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Re: parallel autotest revisited

From: Eric Blake
Subject: Re: parallel autotest revisited
Date: Tue, 7 Jul 2009 20:33:28 +0000 (UTC)
User-agent: Loom/3.14 (

Ralf Wildenhues <Ralf.Wildenhues <at>> writes:

Hi Ralf,

> Thank you very much for working on this!

And thanks for your review.  If nothing else, I've learned a lot more about 
named pipes through this ordeal.

> > It doesn't reliably fix things for cygwin 1.5 [... but there is hope
> > for 1.7 ... ]
> Thanks for investigating.  Do we try to cater to cygwin 1.5 users
> somehow, or just document that they shouldn't try parallel autotest?

Cygwin 1.5 development is dead, but it may be a couple years before it is no 
longer an actively used configuration (it is the last version of cygwin that 
runs on Windows 98, for example).  Part of me is okay with the idea of just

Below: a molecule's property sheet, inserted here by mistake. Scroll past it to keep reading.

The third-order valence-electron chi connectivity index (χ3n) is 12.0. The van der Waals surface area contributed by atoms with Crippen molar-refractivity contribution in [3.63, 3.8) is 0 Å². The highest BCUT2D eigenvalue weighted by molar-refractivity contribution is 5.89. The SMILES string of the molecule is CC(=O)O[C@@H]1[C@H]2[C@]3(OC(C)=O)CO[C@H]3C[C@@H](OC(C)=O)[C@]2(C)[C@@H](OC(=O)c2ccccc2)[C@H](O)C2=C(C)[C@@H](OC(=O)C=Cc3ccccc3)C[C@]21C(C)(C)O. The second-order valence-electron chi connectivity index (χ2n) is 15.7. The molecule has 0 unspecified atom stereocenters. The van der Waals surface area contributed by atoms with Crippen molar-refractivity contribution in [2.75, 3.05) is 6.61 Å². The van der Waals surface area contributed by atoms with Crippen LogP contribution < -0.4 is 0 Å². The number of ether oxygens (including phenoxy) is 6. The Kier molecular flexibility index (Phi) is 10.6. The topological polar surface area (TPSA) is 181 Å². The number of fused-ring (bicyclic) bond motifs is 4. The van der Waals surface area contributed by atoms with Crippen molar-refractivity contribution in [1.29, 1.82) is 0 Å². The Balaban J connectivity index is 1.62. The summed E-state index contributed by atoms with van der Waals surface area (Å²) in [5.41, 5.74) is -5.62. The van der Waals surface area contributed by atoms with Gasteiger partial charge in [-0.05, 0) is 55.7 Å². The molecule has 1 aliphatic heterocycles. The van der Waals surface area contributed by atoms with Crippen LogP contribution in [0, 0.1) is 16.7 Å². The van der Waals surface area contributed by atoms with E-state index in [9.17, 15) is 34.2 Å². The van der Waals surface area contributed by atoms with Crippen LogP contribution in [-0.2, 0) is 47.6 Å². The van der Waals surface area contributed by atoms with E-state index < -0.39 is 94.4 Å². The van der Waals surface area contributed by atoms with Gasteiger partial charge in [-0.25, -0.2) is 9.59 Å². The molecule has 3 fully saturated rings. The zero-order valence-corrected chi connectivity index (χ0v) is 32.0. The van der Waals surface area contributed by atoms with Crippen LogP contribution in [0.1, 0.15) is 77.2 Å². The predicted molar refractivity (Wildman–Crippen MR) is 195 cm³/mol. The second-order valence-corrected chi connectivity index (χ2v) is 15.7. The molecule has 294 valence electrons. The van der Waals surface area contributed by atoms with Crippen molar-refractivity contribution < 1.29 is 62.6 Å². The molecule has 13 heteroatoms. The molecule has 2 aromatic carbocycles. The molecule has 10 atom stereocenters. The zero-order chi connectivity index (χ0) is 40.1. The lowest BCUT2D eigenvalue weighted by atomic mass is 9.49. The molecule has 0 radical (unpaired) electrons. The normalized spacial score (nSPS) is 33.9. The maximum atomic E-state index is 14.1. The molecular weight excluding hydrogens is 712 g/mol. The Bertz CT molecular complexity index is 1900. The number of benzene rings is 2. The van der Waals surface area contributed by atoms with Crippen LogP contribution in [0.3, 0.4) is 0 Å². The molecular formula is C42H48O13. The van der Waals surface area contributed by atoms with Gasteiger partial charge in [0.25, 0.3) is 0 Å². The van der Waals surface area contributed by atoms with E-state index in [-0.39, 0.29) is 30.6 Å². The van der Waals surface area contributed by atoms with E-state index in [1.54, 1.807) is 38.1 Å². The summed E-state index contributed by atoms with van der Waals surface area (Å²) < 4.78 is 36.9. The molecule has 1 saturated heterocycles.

documenting that cygwin 1.5 users should not expect parallel autotest to work.  
Or we could add this code, which so far appears to reliably sniff out the 
cygwin 1.5 bug without leaving a hung process on either cygwin or on proper 
systems (with cygwin, the echo occurs because the exec didn't block):

mkfifo fifo
test "x`(exec 5>fifo; echo oops)& sleep 1; (kill -9 $! ) 2>/dev/null`" = x

But it comes at the penalty of several forks and a non-parallel sleep all 
before starting the first test of any parallel test run (but at least we can 
factor it so that this test only occurs only if all other prerequisites of -j 
have passed).

I have not yet come up with any less-invasive test that can reliably flush out 
cygwin 1.5 fifo mishandling.

The verdict is still out on cgf being able to fix cygwin 1.7 to have named 
pipes obey POSIX, but I'm hoping it works out (his latest comment is quite 
| Just an update: I now have a headache.  Thanks again Microsoft for
| making it all so complicated.  This is YA example of a feature (Windows
| Named Pipes) which behave 98% of the way you'd expect it to work.  The
| 2% is the killer.